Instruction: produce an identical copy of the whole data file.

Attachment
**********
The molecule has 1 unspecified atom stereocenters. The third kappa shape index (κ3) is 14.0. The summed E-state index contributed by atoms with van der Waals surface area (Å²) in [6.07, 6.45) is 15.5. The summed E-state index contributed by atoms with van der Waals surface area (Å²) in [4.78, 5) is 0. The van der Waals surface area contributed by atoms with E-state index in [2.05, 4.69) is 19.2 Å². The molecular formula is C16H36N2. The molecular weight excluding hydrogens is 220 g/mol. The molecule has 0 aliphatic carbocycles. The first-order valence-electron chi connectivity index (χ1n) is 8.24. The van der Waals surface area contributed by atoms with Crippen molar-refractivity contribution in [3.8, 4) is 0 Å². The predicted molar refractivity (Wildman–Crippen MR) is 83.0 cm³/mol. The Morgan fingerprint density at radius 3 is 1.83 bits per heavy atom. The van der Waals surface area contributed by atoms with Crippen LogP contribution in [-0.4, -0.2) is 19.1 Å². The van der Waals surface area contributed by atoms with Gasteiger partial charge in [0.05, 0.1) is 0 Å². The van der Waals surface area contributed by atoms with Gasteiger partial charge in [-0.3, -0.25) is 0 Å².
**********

The molecule has 1 unspecified atom stereocenters. The third kappa shape index (κ3) is 14.0. The summed E-state index contributed by atoms with van der Waals surface area (Å²) in [6.07, 6.45) is 15.5. The summed E-state index contributed by atoms with van der Waals surface area (Å²) in [4.78, 5) is 0. The van der Waals surface area contributed by atoms with E-state index in [2.05, 4.69) is 19.2 Å². The molecular formula is C16H36N2. The molecular weight excluding hydrogens is 220 g/mol. The molecule has 0 aliphatic carbocycles. The first-order valence-electron chi connectivity index (χ1n) is 8.24. The van der Waals surface area contributed by atoms with Crippen molar-refractivity contribution in [3.8, 4) is 0 Å². The predicted molar refractivity (Wildman–Crippen MR) is 83.0 cm³/mol. The Morgan fingerprint density at radius 3 is 1.83 bits per heavy atom. The van der Waals surface area contributed by atoms with Crippen LogP contribution in [-0.4, -0.2) is 19.1 Å². The van der Waals surface area contributed by atoms with Gasteiger partial charge in [0.05, 0.1) is 0 Å². The van der Waals surface area contributed by atoms with Gasteiger partial charge in [-0.3, -0.25) is 0 Å².